by Christopher Farris,
How would you rate episode 6 of
Mao was an appreciable selling point of Endro in its first couple episodes, as a cutesy concept of a character executed well with strong voice acting. She's necessarily drifted from the spotlight as the show focuses on the antics of Yusha's party and their unconventional growth into heroism. But this episode finally puts Mao front-and-center for the first time in a while. I'm happy to report that she can still carry Endro even better now that the show has developed.
The fluffy moe appeal of the hero quartet gives way to a much more relatable brand of humor this week, as Mao comes down with an illness due to her irresponsible feckless lifestyle, and we see her stuck at home like many of us have found ourselves doing in early adulthood, in a dusty unkempt room with a poor stock of food to get by on. The contrast between Mao's former Demon Lord role and her pint-sized appearance has always been a key part of her charm, and now a third layer gets added to that with her slovenly bachelorette style. Mao's ironically the closest thing this show has to an ‘adult’ central character, so the raw relatability of her living situation makes for strong humor, but it also provides a key moment for the story as she hits rock-bottom, unsure of where she's going in this odd new life.
Endro takes this opportunity to expand on Mao's backstory, going all the way back to her actual childhood of being groomed into her destined Demon Lord role. It's nice to get more background details on a character who's mostly been a gimmick thus far, letting the show trot out more remarks on the cyclical nature of the reincarnated Demon Lord/Hero setup. More importantly, it puts forth the idea that Mao's loneliness stretches back to when she was still acting in this role, which paints being a Demon Lord as a surprisingly unfulfilling job. The show still knows it's a comedy and doesn't drag this in too dark a direction, relying on gags like our developing demon ruler writing angsty poetry in her diary at night. But we do still feel for her, even when we know she's been doing the standard burning and pillaging thing, because the simple emotional hollowness of her situation is so easy to empathize with.
The gentle skewering of fantasy RPG tropes to evoke feelings in the audience has been a boon to Endro. The idea of ‘heroism’ gets brought up again as Yusha and the others take the scene. Of course these good kids would see helping their teacher as something heroes are supposed to do, and even though they aren't aware of Mao's true identity, the subtext that real heroes would help nurse even a Demon Lord back from sickness is heartening. Moreover, their care feeds into the character arc we've been watching Mao navigate this whole episode.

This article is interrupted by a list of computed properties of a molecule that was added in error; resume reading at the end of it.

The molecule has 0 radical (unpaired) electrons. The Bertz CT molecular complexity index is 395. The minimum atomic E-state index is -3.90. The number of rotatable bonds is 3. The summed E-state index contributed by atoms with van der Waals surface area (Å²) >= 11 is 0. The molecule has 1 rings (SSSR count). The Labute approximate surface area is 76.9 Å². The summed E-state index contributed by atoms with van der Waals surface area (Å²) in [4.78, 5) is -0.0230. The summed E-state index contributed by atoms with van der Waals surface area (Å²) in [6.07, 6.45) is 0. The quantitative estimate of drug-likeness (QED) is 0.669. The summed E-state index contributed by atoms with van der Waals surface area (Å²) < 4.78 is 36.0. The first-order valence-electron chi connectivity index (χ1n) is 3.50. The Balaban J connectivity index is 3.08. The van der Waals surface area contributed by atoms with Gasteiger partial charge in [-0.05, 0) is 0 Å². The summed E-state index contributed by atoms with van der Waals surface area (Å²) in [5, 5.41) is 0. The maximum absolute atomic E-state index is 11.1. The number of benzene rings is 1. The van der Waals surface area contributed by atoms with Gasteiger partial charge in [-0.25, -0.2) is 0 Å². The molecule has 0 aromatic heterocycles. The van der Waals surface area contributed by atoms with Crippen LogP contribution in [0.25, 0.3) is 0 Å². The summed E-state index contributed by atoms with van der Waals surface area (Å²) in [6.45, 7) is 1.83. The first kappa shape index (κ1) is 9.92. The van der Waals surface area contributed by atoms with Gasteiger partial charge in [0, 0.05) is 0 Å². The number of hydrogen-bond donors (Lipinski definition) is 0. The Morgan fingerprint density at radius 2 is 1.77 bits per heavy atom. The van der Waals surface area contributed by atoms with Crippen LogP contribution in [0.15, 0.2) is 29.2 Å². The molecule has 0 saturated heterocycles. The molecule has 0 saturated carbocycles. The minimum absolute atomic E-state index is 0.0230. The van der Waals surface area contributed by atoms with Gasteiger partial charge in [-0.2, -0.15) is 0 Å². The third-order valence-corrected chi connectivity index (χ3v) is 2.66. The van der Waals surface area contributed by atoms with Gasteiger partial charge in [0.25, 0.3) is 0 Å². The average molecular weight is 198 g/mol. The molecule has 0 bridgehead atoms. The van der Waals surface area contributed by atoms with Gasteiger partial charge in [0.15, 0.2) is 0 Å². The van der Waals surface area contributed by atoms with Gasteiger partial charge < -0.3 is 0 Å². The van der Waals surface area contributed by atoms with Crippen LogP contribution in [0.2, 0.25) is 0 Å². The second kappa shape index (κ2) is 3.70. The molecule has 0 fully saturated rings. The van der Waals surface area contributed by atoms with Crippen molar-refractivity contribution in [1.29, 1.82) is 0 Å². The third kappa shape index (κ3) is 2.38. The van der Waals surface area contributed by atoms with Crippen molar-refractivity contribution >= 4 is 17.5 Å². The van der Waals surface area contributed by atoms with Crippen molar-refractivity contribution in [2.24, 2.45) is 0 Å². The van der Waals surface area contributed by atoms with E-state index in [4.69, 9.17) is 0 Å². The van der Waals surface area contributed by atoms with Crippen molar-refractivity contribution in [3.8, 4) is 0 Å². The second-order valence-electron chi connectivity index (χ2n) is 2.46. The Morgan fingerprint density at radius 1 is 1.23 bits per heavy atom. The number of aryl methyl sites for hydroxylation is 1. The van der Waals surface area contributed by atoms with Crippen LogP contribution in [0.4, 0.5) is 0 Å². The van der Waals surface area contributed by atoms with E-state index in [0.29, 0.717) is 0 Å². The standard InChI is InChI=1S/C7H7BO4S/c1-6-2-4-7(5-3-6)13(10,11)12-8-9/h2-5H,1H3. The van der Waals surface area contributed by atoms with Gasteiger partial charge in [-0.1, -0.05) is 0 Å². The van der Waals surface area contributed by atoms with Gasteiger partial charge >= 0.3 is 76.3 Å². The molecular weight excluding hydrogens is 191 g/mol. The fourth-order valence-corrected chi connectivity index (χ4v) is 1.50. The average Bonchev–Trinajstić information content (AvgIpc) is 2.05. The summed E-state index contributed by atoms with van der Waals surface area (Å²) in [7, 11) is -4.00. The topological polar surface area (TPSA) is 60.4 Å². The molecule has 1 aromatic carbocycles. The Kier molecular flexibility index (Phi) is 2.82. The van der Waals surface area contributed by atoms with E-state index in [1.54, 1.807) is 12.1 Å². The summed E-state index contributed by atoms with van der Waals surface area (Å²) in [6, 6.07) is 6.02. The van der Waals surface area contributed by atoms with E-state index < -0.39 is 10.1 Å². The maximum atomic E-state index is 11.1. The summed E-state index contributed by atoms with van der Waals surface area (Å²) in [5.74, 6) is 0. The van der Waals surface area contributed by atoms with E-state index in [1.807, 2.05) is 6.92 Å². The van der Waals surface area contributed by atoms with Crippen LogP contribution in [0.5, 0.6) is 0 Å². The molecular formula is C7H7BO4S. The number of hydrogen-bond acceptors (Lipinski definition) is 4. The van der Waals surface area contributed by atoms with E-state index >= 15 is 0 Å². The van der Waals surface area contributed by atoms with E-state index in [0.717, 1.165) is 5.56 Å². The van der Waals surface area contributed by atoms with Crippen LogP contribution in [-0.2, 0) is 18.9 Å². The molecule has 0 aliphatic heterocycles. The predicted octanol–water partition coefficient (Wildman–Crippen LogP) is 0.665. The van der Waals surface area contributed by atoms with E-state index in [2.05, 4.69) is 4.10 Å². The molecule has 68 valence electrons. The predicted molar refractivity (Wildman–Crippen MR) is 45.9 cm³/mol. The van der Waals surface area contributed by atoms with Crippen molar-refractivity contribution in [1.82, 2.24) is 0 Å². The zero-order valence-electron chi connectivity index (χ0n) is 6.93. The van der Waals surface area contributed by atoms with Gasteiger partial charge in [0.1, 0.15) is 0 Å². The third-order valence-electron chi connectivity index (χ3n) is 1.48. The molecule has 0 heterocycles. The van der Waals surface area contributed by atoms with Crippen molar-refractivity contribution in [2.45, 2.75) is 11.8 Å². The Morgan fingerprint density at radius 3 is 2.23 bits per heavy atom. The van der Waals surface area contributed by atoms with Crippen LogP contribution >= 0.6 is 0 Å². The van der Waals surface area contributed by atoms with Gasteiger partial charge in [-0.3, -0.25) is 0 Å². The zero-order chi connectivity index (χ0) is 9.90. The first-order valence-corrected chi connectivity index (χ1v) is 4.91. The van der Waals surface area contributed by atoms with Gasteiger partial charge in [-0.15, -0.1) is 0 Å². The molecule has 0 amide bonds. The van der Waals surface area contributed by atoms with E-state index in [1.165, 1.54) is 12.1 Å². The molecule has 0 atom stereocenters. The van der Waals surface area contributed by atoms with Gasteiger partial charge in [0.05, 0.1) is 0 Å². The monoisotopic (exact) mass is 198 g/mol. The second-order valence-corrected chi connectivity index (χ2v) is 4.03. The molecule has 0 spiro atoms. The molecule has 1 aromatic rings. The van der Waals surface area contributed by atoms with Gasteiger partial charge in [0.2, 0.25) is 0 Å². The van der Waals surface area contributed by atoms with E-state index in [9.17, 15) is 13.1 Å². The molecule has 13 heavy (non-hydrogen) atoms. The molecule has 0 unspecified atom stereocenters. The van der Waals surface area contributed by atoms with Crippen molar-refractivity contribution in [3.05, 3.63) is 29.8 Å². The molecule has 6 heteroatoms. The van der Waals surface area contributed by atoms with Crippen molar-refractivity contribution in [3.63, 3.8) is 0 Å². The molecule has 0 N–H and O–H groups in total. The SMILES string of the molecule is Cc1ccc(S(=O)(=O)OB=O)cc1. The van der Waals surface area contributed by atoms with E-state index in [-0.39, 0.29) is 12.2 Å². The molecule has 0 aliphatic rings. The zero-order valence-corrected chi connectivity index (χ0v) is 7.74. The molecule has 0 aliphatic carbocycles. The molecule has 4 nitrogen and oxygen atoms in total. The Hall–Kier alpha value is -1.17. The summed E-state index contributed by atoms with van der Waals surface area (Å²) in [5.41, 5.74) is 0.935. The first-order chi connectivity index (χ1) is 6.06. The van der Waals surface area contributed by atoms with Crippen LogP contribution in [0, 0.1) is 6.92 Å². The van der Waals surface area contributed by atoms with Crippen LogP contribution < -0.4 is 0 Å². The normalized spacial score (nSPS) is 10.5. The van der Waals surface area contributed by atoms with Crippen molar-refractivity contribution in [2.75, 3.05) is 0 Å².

The final section of Mao's flashback details how she once had even less than she does now, and that she found fulfillment in adventuring antics and being scouted as an instructor. More importantly, it's landed her in a unique revised relationship with Yusha and the hero party, who now appreciate and care for her. The second episode had already shown us how Mao arrived at the decision to quit pursuing her role as Demon Lord simply because it was too much hassle, but this episode articulates more personal reasons why she might want to stay in the good graces of this bunch. We're seeing her attain what was missing in those flashbacks: a place to belong where she doesn't have to be alone anymore.
I'm surprised and impressed that Endro worked all this characterization into an arc alongside more world-building. It still has some content speedbumps—I'm not crazy about Mao's fellow adventuring teacher's apparent lolicon tendencies. But overall this is another win for the series, achieved by approaching an important character from a new angle. Like Mao, this series still has so much potential to grow.
ENDRO! is currently streaming on Crunchyroll.
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